The ZOA "condemns the hostile anti-Semitic work environment now on full and public display at The New York Times. Bari Weiss's decision to resign from her position as a writer and editor at the Times highlights the problems of journalists who call out antisemitism on the right and the left, and stand up for Israel," the organization stated Wednesday.

In her resignation letter, Weiss revealed that her NY Times colleagues called her "a Nazi and a racist," and criticized her for "writing about the Jews again."

Addressing "all journalists," the ZOA said that "we are with you and we are here to help you. ZOA has a long and proud record of effectively fighting antisemitism and standing up for the rights of Jews and those that support Israel. We do it in the courts, in Congress, in the media, in schools, and on college campuses. Rest assured, ZOA will stand up for you, too."

"If you have been bullied, harassed, or even threatened for expressing support for Jews or Israel, please contact us. We will guide you and stand up for your right to express those views – and the public's right to hear them," the ZOA added.

50 little known Jewish facts

1. The first Jews to set foot in North America arrived in New York as a group of 23 in 1654.

2. Congregation Shearith Israel, founded in New York in 1654, was the first synagogue in the colonies. It was the sole purveyor of kosher meat until 1813.

3. By the late 19th century, there were over 5,000 kosher butchers and 1,000 slaughterers in New York.

4. In 1902, the Beef Trust raised the price of kosher meat on the Lower East Side from 12 to 18 cents per pound. After butchers' boycotts proved ineffectual, 20,000 Lower East Side women stole meat from kosher butcher shops and set it on fire on the streets in protest. The Forward supported their efforts, running the headline "Bravo, Bravo, Bravo, Jewish women!"

5. On March 25, 1911, the Triangle Shirtwaist fire claimed the lives of 146 garment workers, the majority of whom were Jewish immigrants. Reporting on the tragedy, the "Forvitz" wrote that 'the disaster is too great, to dreadful, to be able to express one's feelings."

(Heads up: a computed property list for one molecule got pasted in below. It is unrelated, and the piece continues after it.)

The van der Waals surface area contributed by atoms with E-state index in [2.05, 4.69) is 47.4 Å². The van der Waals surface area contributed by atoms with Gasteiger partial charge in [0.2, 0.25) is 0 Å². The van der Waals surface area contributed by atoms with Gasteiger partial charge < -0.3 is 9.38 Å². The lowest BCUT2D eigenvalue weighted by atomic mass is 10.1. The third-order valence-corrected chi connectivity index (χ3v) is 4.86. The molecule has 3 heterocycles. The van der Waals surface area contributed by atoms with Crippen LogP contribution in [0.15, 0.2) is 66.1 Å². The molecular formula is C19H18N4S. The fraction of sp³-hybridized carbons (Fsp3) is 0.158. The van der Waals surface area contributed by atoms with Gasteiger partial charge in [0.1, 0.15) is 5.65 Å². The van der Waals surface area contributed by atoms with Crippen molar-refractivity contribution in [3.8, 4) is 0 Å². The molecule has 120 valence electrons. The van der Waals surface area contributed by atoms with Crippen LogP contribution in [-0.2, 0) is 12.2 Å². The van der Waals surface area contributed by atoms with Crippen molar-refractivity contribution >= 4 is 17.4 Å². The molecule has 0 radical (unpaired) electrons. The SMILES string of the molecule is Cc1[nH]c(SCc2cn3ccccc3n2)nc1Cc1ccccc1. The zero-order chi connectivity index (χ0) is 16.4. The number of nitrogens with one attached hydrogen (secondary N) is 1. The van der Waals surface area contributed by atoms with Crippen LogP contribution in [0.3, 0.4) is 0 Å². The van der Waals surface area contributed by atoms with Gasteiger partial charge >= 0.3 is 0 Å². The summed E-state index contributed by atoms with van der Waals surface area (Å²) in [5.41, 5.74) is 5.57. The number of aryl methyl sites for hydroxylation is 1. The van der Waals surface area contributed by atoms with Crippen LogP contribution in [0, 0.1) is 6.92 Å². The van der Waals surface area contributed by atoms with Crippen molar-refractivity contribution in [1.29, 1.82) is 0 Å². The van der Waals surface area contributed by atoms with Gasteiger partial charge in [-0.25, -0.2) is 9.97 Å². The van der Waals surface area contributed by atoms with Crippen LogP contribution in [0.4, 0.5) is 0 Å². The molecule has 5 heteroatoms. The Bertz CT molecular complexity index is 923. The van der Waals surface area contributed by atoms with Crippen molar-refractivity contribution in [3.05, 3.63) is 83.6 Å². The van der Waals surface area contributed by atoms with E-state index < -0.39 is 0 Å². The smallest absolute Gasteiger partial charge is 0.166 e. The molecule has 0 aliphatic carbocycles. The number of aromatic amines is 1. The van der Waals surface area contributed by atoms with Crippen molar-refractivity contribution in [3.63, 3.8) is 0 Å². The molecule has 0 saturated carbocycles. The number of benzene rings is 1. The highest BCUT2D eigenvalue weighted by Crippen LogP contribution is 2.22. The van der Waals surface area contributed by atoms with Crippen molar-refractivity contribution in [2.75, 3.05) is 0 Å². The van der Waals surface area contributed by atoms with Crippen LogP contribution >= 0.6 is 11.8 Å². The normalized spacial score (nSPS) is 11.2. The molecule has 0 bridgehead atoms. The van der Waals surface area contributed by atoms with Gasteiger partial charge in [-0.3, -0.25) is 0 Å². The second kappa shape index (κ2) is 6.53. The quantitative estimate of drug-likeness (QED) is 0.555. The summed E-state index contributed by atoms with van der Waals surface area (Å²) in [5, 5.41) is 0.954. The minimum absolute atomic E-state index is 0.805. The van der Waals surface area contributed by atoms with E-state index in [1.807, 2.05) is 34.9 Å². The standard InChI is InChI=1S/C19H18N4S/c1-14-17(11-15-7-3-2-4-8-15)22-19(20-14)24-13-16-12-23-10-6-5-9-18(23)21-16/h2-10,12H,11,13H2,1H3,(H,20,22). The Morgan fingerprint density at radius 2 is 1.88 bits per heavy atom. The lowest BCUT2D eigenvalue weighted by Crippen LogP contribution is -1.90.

6. When entertainer Al Jolson came to New York City at age 14, he held jobs in the circus and as a singing waiter. Born to a cantor, Jolson's career took off when he began performing in black face.

7. In 1903, the Lower East Side Chinese and Jewish communities formed an unlikely partnership when Chinese organizers put on a benefit for Jewish victims of the Kishinev pogrom, raising $280. (KISHINEV IS IN RUSSIA)

8. In 1930, there were over 80 pickle vendors in the Lower East Side's thriving Jewish pickle scene. The briny delights were brought to America in the mid-19th century by German Jewish immigrants.

9. The egg cream is thought to have been invented by the Jewish owner of a Brooklyn candy shop. Musician Lou Reed was a famous admirer of the frothy drink.

10. From the beginning of the 20th century till the close of World War II, the Lower East Side's 2nd Avenue was known as the Yiddish Theater District, or the Jewish Rialto. It extended from 2nd Avenue to Avenue B, and from 14th Street to Houston. Considered Broadway's competitor, the Jewish Rialto was home to a variety of productions including burlesque and vaudeville shows, as well as Shakespearean, Jewish and classic plays, and were all in Yiddish.

11. The Jewish Rialto's most popular haunt was the Cafe Royal on Second Avenue and 12th Street, where one could find performers such as Molly Picon and Charlie Chaplin sharing blintzes.

12. Pushcarts were all the rage among Jewish vendors on the Lower East Side from the turn of the century until 1940, when Mayor Fiorello LaGuardia banned their use. Jewish pushcart operators sold everything from vegetables to cigars to stockings.

13. At Sammy's Roumanian Steak House on Chrystie and Delancey, every table is provided with a bottle of chicken fat as a condiment; resident emcee Dani Luv entertained diners with renditions of Jewish standards and punchy Borsht Belt humor. (It's still there!)

14 One of the first kosher Chinese restaurants in New York was Moshe Peking, whose all-Chinese wait staff wore yarmulkes.

15 The Second Avenue Deli opened in 1954 in the then-fading Yiddish Theater District. It featured a Yiddish Walk of Fame on the sidewalk outside its original location on Second Avenue and Tenth Street, and served up such Jewish specialties as matzo ball soup and corned beef. In 2007, it closed and reopened in Murray Hill.

16. Famed music club CBGB was opened in 1973 by Jewish founder Hilly Kristal.

17 Mayor La Guardia (who spoke fluent Yiddish), who served for three terms from 1934 to 1945, was born to a Jewish mother and descended from Rabbi Samuel David Luzzatto, but practiced as an Episcopalian.

18 The Jacob K. Javits Convention Center was named in honor of the Jewish U.S. senator, who served from 1957 to 1981.